5)Transfer the brussel sprouts to the pan with the bacon fat, cut side down, and turn up the heat to medium high. Let them fry in the pan making sure that they are browning but not burning. Let this go for a couple minutes until they are dark golden brown.

6)Sprinkle top with salt and pepper, the shallots, and the reserved bacon and toss to incorporate.

7)Transfer the pan to the oven and roast for 5 -7 minutes until the bacon has gone fully crispy and the shallots have cooked to a nice golden brown.

8)Serve immediately with maybe some parmesan cheese or a squeeze of lemon.

Saturday, January 21, 2012

A Soup to Call My Own

Potato & Coconut Soup
fried onions, rosemary-chili oil

This little ditty is something I came up with on a brisk winter afternoon before going to work. In fact, it was during a really busy week and I hadn’t had time to get to the farmers' market and was left with what I had remaining from the previous week's provisions: potatoes, onions, garlic, and chilies. I was rooting around in the fridge to see what else I could gather and found some left over coconut milk from a vegetable curry I had made the week prior and a rosemary sprig I had clipped from the backyard; it all clicked. I love the sweet, creamy texture of coconut milk and how it plays off of spicy heat, so I decided to make a smooth potato soup. I had some left over onion, so I sliced it thin and quickly fried it in some olive oil. I had just retrieved the last of the crisp onions from the oil and let them drain on a paper towel, when I decided not to waste the oil. So I chopped up a couple fresh chilies I had and threw them in the warm oil to let it infuse as my soup finished cooking.

- 5 large russet potatoes, peeled & diced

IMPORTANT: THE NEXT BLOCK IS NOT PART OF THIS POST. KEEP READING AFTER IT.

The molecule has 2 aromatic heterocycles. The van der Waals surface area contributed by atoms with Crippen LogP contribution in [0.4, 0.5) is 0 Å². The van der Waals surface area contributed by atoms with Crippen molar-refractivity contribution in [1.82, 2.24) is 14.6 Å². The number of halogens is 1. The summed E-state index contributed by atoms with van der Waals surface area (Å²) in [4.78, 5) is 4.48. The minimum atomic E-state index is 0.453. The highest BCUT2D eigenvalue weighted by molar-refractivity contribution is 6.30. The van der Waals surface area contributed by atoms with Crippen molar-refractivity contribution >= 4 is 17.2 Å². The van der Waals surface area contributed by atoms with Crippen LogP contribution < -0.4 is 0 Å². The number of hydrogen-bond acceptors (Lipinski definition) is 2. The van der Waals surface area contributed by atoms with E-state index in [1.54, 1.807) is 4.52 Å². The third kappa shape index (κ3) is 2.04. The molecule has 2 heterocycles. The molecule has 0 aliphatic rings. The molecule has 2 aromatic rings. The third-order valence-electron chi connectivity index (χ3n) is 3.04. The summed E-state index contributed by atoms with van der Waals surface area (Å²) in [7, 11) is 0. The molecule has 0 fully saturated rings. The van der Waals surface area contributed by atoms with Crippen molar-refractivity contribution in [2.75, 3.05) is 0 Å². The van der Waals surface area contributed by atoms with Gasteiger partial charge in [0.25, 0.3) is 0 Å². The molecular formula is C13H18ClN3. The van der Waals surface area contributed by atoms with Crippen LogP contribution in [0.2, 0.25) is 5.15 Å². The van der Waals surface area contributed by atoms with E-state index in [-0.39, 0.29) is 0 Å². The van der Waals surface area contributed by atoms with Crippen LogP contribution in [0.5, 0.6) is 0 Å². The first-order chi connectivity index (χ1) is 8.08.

- 1 large yellow onion, ¾ diced + ¼ reserved and sliced
- 3 cloves garlic, sliced
- 1 bay leaf
- 1 quart good quality chicken stock
- 1 can coconut milk (not the light stuff)
- 1 - 4 chilie (Use thai chilies, serranos, dried chili flakes, etc…)
- 2 inch sprig of rosemary
- 1 cup olive oil
- Salt & pepper

1)Heat a soup pot over medium-high heat. Add a skim of olive oil and add the onion. Sautee the onion, avoiding browning, for a few minutes until translucent and soft. Then add your garlic and potatoes, stirring for a couple minutes to soften the garlic. Reserve a few pieces of potato to test oil.

2)Add your chicken stock and coconut milk and enough water to cover the potatoes by about a half inch. Add a pinch of salt and some pepper then bring to a boil. Reduce the heat to medium-low and simmer until the potatoes are soft but not falling apart. About 10-15 minutes.

3)While soup is simmering, heat your ½ cup oil in a small sauce pot over medium heat. Test it by adding a piece of diced potato; when the potato is golden brown, the oil is ready. Adjust heat to maintain the oil temperature. (The oil should never smoke!) Add your sliced onion and fry until brown and crispy, about 3-4 minutes. Using a slotted spoon, lift crispy onions out of the oil and drain on some paper towels, season them with salt immediately. Turn off your heat and allow the oil to cool for 5 minutes.

4)For the chili oil, use a combination of chilies or whatever you have on hand. Make it as spicy as you like. Slice your chilies thinly and add to the warm oil along with the rosemary sprig. Allow them to steep for 10-15 minutes. Taste and adjust heat by adding more chilies or more oil. Cooled completely, the oil will keep for weeks. (Great for frying eggs or adding a zip of heat to pasta!)

5)Remove the bay leaf. Ladle the soup into a blender, only filling it up 2/3 the way to avoid a messy explosion! A goo dway to prevent this is to put the top on the blender and begin with the lowest speed and gradually increase the speed until you’ve reached the fastest. Puree the soup in batches until smooth, adding more water or stock as necessary to achieve desired consistency. Return soup to pot over low heat to stay warm. Taste & adjust for seasoning.

6)Ladle soup into warm bowels, sprinkle with fried onions, a pinch of black pepper, and drizzle with chili oil to taste. Serve!